Include yourself into the equation, not out of it
So I am saying: Wait a minute. Humankind itself cannot just separate itself from plant- and wildlife. As organic beings ourselves we cannot alter the self and then the problem is solved for the rest of organic life. To mimic nature there is a whole lot of more to understand. You can't just mimic a biosphere like the planetary existence with it's earthly atmosphere and magnetic field. You'd have to understand all of this complexity. In fact, you'd have to understand existence itself. Not only from mans perspective, but the whole thing, which is being called "Universe" as far as I am concerned.
And: why "mimicking" nature? As we are natural entities ourselves, aren't we? Isn't it like making a copy of yourself and wanting this exact copy be a better person, a more beautiful and wise one? People sometimes express that they want to become a "better version" of themselves.
So I conclude that there is something wrong with this version.
My next question would be: Once I am this augmented super-being connected to the almighty super network translator and all things I dreamt of were coming true. Even mortality would be defeated.
Would there anything be left in wanting to still "be"? I mean, if all is done. What would be left to live for?
Okay. You are not believing that this ever will be possible. But pretend for a while that this would be achieved.
Imagine the very moment, this happens: immortality. What do you think? (Having solved the moment of transition)
Can Gods become bored?
Caring would become utterly meaningless, wouldn't it? An immortal entity would care for nothing. Why should it? It's immortal, after all. Where is the point in even living? If nothing can kill you, why should you be interested in life?
You can only be interested in life because of death. And because of birth.
When birthing and dying would no longer occur the interest in this process would eventually vanish. Like those people who were the last ones experiencing children being born and parents going dead.
How long would it take to let them forget that? Hundred years? Five hundred? Then thousand?
An entity which would be immortal: Would it dissolve into nothingness like an ether-thing? Would it become a supermachine, and doing super-things? But what for? I mean, it would be useless to become even more super, no? Having arrived there: Would there be an interest forming itself in becoming less super?
Let's pretend, the immortal human lives for a million years in his immortality. Long, this immortal has forgotten about birth and death. What do you think, when would it be curious about it's former existence? When would the point be encountered it would begin to suffer of boredom? When would it long for drama?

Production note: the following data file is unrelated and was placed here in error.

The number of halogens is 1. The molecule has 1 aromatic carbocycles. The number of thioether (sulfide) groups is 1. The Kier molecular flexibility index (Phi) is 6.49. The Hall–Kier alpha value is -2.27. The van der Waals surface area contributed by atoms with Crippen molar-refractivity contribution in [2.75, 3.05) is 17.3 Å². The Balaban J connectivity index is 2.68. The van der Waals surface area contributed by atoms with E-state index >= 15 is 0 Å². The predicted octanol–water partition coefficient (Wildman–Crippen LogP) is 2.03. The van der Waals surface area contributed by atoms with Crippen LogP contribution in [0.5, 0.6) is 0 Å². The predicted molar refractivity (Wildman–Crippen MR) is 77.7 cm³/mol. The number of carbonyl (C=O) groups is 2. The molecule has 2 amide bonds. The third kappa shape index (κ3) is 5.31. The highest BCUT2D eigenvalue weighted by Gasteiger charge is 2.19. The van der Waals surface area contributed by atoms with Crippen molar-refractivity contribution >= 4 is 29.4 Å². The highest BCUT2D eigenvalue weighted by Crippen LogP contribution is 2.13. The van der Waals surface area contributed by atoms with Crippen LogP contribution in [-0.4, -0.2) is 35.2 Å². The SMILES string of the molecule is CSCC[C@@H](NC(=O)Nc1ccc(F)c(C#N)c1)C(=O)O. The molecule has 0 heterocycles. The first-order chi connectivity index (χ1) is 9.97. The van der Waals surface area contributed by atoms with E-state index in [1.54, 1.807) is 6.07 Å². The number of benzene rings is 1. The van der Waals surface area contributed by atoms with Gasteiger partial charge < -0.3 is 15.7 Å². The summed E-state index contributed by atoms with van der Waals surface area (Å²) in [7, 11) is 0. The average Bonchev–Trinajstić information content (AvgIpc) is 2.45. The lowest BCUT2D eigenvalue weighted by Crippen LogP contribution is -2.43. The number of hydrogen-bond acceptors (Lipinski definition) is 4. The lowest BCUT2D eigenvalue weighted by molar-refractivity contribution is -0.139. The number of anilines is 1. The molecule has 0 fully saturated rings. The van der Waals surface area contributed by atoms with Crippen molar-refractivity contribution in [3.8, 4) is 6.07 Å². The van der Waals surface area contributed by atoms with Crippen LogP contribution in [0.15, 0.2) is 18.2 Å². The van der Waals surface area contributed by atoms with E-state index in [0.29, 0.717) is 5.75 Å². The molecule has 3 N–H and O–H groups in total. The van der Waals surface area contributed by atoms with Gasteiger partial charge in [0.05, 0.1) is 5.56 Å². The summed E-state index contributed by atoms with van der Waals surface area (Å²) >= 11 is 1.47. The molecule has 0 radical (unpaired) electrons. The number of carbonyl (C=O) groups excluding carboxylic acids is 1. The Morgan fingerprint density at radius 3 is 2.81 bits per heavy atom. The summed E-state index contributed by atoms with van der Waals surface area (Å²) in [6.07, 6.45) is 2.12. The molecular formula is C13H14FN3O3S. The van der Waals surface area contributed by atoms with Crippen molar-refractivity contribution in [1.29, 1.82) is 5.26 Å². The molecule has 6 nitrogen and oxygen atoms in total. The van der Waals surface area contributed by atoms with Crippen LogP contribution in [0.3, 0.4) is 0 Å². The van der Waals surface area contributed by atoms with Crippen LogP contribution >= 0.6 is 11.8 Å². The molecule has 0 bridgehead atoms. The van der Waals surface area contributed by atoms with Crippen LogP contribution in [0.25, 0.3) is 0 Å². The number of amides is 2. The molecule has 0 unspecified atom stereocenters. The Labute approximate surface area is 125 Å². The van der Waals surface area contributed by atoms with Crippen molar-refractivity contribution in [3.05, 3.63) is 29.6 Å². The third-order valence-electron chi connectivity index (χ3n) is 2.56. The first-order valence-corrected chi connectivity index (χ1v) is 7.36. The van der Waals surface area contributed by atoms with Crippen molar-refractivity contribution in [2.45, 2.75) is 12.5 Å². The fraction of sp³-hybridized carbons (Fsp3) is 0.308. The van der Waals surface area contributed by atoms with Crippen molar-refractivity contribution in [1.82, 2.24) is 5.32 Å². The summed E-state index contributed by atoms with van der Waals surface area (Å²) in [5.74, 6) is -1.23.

Why do you think, supernovas arise?
When you say "fixed", you mean a state of being where some thing is fixed to a certain point. Without a point of reference you cannot get to what you refer to. Do you think that all individuals on earth are having the same encounter on this process?
So, then you would maybe say: No, immortality shouldn't be it.
But a longer life: How is that?
Then my question would be: Exactly how long? What is the ideal lifespan for you? And do you think, all other people on earth would share the same idea about how long a life should be?
Maybe you noticed what I am pointing at: There won't be an absolute consensus between people looking at how life on earth should be. What there is and also will be with a supercomputer or augmented people is just the same as now and the same it was thousand years ago and forty thousand years ago (approximatly the time "modern" man was "born").
A never ending dance between good and bad, fight or embrace, wake and sleep, hunger and satisfaction. Push and pull. Drama and boredom. Want and don't want. 1 and 0.
The future is here. It happens right now. Why aren't you actually satisfied with it?
I'd say: because you are bound to your physical body and your mind which fears death.
Space between knowing and not knowing: Uncertainty
My question would be then: Instead of overcoming age or death. What actually would you like to overcome?
Isn't it the fear of death?
Or better: The UNCERTAINTY of not knowing?
(But if you would know without a doubt: would you then even get up in the morning?)
We have no image for immortality. It's at least for me the most confusing thing I can think of. To think of immortality I tend to imagine free flowing consciousnesses - some astral entities in the eternal universe - becoming eventually "hungry" at some point in "wanting" to occupy an organic body. Not in a conscious sense but more in the sense as things striving for other things which attract them.
From what I've heard and understood so far, there is a certain mental illumination coming up that objects attract each other. Even between inorganic life-forms we observed that things tend to form. They "inform" themselves as very simple objects as well as very complex objects. I tend to believe in a form of "law of attraction".
Law of attraction
So when I go back to the immortal which had arisen out of humans and long left earth it will be eventually attracted towards some thing. Some destroying or some creating force it will be. This immortal would "face" a thing towards which it maybe only an infant. If it's the other way around and this immortal would attract other infants towards itself it might not be interested and carelessly move further.
If that is an ideal and is just imagined with a much larger timespan and "higher" existence I ask myself: Is my life not already the same ideal only in another form and timespace?
Photo by Alexander Andrews on Unsplash